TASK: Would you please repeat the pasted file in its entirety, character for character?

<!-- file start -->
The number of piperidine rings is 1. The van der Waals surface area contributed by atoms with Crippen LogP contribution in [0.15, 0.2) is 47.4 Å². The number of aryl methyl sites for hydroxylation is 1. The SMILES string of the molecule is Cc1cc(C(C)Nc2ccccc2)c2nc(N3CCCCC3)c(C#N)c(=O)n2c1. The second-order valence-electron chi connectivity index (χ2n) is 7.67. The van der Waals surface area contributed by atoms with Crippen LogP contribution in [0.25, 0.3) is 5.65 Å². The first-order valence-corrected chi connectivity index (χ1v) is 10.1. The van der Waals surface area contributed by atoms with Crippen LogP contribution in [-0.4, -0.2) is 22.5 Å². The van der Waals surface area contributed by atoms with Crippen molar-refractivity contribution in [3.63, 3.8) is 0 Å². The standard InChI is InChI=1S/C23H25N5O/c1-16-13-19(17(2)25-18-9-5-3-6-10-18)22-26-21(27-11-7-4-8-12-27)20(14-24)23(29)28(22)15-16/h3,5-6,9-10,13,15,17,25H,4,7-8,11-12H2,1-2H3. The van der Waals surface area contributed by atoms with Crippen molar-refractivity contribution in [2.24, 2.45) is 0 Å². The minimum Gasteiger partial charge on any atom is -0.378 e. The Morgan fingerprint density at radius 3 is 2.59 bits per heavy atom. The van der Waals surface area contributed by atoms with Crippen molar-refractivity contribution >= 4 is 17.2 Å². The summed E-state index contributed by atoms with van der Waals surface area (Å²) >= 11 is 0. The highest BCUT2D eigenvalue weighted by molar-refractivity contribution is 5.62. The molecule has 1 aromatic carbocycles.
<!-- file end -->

The number of piperidine rings is 1. The van der Waals surface area contributed by atoms with Crippen LogP contribution in [0.15, 0.2) is 47.4 Å². The number of aryl methyl sites for hydroxylation is 1. The SMILES string of the molecule is Cc1cc(C(C)Nc2ccccc2)c2nc(N3CCCCC3)c(C#N)c(=O)n2c1. The second-order valence-electron chi connectivity index (χ2n) is 7.67. The van der Waals surface area contributed by atoms with Crippen LogP contribution in [0.25, 0.3) is 5.65 Å². The first-order valence-corrected chi connectivity index (χ1v) is 10.1. The van der Waals surface area contributed by atoms with Crippen LogP contribution in [-0.4, -0.2) is 22.5 Å². The van der Waals surface area contributed by atoms with Crippen molar-refractivity contribution in [3.63, 3.8) is 0 Å². The standard InChI is InChI=1S/C23H25N5O/c1-16-13-19(17(2)25-18-9-5-3-6-10-18)22-26-21(27-11-7-4-8-12-27)20(14-24)23(29)28(22)15-16/h3,5-6,9-10,13,15,17,25H,4,7-8,11-12H2,1-2H3. The van der Waals surface area contributed by atoms with Crippen molar-refractivity contribution in [2.24, 2.45) is 0 Å². The minimum Gasteiger partial charge on any atom is -0.378 e. The Morgan fingerprint density at radius 3 is 2.59 bits per heavy atom. The van der Waals surface area contributed by atoms with Crippen molar-refractivity contribution >= 4 is 17.2 Å². The summed E-state index contributed by atoms with van der Waals surface area (Å²) >= 11 is 0. The highest BCUT2D eigenvalue weighted by molar-refractivity contribution is 5.62. The molecule has 1 aromatic carbocycles.